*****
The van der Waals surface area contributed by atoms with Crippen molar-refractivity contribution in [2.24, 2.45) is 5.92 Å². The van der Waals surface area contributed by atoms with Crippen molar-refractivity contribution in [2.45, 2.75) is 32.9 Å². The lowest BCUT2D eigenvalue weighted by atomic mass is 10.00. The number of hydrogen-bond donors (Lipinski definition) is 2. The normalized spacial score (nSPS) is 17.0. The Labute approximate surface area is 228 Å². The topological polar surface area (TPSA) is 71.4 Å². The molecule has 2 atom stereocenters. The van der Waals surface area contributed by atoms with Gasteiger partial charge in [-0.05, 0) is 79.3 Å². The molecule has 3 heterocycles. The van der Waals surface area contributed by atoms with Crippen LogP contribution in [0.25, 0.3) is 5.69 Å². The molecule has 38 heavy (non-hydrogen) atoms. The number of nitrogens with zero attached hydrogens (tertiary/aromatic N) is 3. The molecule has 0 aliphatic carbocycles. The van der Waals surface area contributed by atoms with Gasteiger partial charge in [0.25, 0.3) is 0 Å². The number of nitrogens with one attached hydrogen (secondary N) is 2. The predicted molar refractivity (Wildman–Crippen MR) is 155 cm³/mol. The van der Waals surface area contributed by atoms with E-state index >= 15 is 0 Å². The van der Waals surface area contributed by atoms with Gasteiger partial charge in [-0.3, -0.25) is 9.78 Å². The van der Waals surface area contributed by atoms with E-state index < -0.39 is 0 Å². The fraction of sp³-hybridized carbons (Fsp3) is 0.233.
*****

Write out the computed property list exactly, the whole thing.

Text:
The van der Waals surface area contributed by atoms with Crippen molar-refractivity contribution in [2.24, 2.45) is 5.92 Å². The van der Waals surface area contributed by atoms with Crippen molar-refractivity contribution in [2.45, 2.75) is 32.9 Å². The lowest BCUT2D eigenvalue weighted by atomic mass is 10.00. The number of hydrogen-bond donors (Lipinski definition) is 2. The normalized spacial score (nSPS) is 17.0. The Labute approximate surface area is 228 Å². The topological polar surface area (TPSA) is 71.4 Å². The molecule has 2 atom stereocenters. The van der Waals surface area contributed by atoms with Gasteiger partial charge in [-0.05, 0) is 79.3 Å². The molecule has 3 heterocycles. The van der Waals surface area contributed by atoms with Crippen LogP contribution in [0.25, 0.3) is 5.69 Å². The molecule has 38 heavy (non-hydrogen) atoms. The number of nitrogens with zero attached hydrogens (tertiary/aromatic N) is 3. The molecule has 0 aliphatic carbocycles. The van der Waals surface area contributed by atoms with Gasteiger partial charge in [0.25, 0.3) is 0 Å². The number of nitrogens with one attached hydrogen (secondary N) is 2. The predicted molar refractivity (Wildman–Crippen MR) is 155 cm³/mol. The van der Waals surface area contributed by atoms with E-state index >= 15 is 0 Å². The van der Waals surface area contributed by atoms with Gasteiger partial charge in [-0.3, -0.25) is 9.78 Å². The van der Waals surface area contributed by atoms with E-state index < -0.39 is 0 Å². The fraction of sp³-hybridized carbons (Fsp3) is 0.233.